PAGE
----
What the Houston Rockets can learn from the 2022 NBA Playoffs

Houston Rockets v Toronto Raptors
Houston Rockets v Toronto Raptors / Mark Blinch/GettyImages

The 2022 NBA Playoffs are inching closer to their inevitable climax after several weeks of drama. Here is what the Rockets can take away from what we've seen so far.

The best teams learn from the successes of others. It might be too much for the Houston Rockets to expect to turn their franchise around overnight after watching a few games in the playoffs, but there is still plenty to take away from the successful (and not successful) approaches.

For starters, the Rockets should be able to see that a good core outweighs a superstar more often than not. Outside of Luka and the Mavs, there aren't many examples of one guy carrying a team like we have seen in other years.

Giannis lost without much of a supporting cast, Kevin Durant was swept in the first round, and the MVP winner didn't look all that valuable in a first-round exit.

Teams like the Heat, Celtics, Warriors, and even the Grizzlies to some degree have looked very good due to excellent contributions from the guys that aren't the stars.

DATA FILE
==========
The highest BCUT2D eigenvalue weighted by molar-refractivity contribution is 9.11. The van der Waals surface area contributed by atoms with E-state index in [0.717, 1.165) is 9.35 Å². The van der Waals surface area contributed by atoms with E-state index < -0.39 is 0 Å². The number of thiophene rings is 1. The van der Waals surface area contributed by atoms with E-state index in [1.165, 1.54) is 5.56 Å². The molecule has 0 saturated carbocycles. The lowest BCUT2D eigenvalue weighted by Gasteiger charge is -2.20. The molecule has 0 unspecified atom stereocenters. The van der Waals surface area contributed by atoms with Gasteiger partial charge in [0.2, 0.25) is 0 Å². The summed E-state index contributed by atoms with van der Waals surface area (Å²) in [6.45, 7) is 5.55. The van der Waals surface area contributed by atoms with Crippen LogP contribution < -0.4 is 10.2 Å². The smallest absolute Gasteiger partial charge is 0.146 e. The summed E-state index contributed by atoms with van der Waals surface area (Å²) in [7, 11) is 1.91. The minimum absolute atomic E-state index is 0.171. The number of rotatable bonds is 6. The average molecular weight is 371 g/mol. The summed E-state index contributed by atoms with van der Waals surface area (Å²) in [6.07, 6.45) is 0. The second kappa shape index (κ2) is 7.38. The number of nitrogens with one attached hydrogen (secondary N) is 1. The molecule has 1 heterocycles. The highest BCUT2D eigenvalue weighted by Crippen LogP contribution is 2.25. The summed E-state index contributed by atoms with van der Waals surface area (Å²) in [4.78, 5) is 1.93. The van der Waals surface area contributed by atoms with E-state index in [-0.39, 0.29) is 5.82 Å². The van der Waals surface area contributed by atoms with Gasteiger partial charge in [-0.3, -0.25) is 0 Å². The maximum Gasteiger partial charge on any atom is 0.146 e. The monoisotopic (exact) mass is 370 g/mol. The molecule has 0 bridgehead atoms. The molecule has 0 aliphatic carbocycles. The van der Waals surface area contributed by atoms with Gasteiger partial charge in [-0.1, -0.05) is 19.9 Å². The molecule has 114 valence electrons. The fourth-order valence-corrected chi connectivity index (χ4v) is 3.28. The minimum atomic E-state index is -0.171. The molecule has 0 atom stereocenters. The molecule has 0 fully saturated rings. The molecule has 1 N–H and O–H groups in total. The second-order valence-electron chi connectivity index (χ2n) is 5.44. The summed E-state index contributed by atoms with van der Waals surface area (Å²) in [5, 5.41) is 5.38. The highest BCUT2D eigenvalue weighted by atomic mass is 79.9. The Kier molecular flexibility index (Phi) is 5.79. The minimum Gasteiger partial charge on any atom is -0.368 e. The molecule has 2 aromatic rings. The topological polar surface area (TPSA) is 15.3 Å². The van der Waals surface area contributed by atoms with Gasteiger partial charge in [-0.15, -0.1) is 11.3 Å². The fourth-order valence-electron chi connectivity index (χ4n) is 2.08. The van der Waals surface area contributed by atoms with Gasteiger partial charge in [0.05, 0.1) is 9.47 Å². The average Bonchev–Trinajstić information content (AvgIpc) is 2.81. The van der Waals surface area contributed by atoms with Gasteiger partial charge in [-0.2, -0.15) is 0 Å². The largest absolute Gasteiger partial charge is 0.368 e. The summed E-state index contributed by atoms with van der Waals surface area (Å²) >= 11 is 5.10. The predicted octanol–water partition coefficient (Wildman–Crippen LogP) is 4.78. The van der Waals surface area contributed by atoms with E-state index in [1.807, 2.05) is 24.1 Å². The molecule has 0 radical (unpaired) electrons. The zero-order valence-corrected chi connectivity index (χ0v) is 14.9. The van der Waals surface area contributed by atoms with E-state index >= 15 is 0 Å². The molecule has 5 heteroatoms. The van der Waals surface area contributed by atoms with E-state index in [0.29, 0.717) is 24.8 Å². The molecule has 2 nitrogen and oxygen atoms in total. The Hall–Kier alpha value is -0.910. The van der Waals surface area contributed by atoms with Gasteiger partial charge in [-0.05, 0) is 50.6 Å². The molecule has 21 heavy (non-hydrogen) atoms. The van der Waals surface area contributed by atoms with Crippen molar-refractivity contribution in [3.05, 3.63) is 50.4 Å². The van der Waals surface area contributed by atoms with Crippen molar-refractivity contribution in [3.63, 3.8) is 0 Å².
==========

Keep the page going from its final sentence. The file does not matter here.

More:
The Rockets can repeat this if they go about roster construction in the right way. Yes, guys like Jalen Green are extremely important, but who are you putting around him?

The other biggest takeaway that stands out the most is the importance of shooting the three. Both Game 7s on Sunday were blowouts due to one team being able to shoot from deep and the other struggling.

The Bucks looked like they might be able to overcome some downright terrible performances in this area, but even having the best player in the league wasn't enough to overcome this deficit.

While the Rockets are already doing a decent job of improving their effectiveness from three by letting Green and KPJ do their thing, they also need to go after draft picks and depth guys that can do this successfully as well. It might also mean moving poor three-point shooters like Jae'Sean Tate to depth roles until they start to develop.

While these two things seem like they should be obvious in the modern iteration of the game, it's clear that some teams believe themselves above the conventions that put great teams in those positions.

The Rockets can't think of themsleves as different. If they want to be great, they're going to at least need to start here.

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